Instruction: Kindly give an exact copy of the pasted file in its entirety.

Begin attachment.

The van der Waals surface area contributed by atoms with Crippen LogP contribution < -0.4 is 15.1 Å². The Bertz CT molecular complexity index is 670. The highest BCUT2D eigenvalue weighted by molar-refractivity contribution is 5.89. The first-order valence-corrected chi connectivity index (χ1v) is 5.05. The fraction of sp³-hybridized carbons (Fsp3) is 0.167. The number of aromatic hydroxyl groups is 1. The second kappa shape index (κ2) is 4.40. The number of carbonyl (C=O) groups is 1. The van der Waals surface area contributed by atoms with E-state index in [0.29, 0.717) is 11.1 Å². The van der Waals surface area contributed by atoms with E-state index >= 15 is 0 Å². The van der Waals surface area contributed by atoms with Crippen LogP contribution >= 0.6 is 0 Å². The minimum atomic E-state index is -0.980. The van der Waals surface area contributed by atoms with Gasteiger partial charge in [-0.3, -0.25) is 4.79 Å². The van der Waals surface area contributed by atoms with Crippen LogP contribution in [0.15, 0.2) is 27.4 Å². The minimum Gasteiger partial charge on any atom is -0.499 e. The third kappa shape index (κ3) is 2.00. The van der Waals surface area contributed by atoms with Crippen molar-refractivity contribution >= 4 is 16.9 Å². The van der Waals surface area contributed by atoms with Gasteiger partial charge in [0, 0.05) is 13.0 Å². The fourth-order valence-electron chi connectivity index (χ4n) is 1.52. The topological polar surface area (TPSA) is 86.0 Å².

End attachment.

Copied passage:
The van der Waals surface area contributed by atoms with Crippen LogP contribution < -0.4 is 15.1 Å². The Bertz CT molecular complexity index is 670. The highest BCUT2D eigenvalue weighted by molar-refractivity contribution is 5.89. The first-order valence-corrected chi connectivity index (χ1v) is 5.05. The fraction of sp³-hybridized carbons (Fsp3) is 0.167. The number of aromatic hydroxyl groups is 1. The second kappa shape index (κ2) is 4.40. The number of carbonyl (C=O) groups is 1. The van der Waals surface area contributed by atoms with E-state index in [0.29, 0.717) is 11.1 Å². The van der Waals surface area contributed by atoms with E-state index >= 15 is 0 Å². The van der Waals surface area contributed by atoms with Crippen LogP contribution >= 0.6 is 0 Å². The minimum atomic E-state index is -0.980. The van der Waals surface area contributed by atoms with Gasteiger partial charge in [-0.3, -0.25) is 4.79 Å². The van der Waals surface area contributed by atoms with Crippen LogP contribution in [0.15, 0.2) is 27.4 Å². The minimum Gasteiger partial charge on any atom is -0.499 e. The third kappa shape index (κ3) is 2.00. The van der Waals surface area contributed by atoms with Crippen molar-refractivity contribution >= 4 is 16.9 Å². The van der Waals surface area contributed by atoms with Gasteiger partial charge in [0, 0.05) is 13.0 Å². The fourth-order valence-electron chi connectivity index (χ4n) is 1.52. The topological polar surface area (TPSA) is 86.0 Å².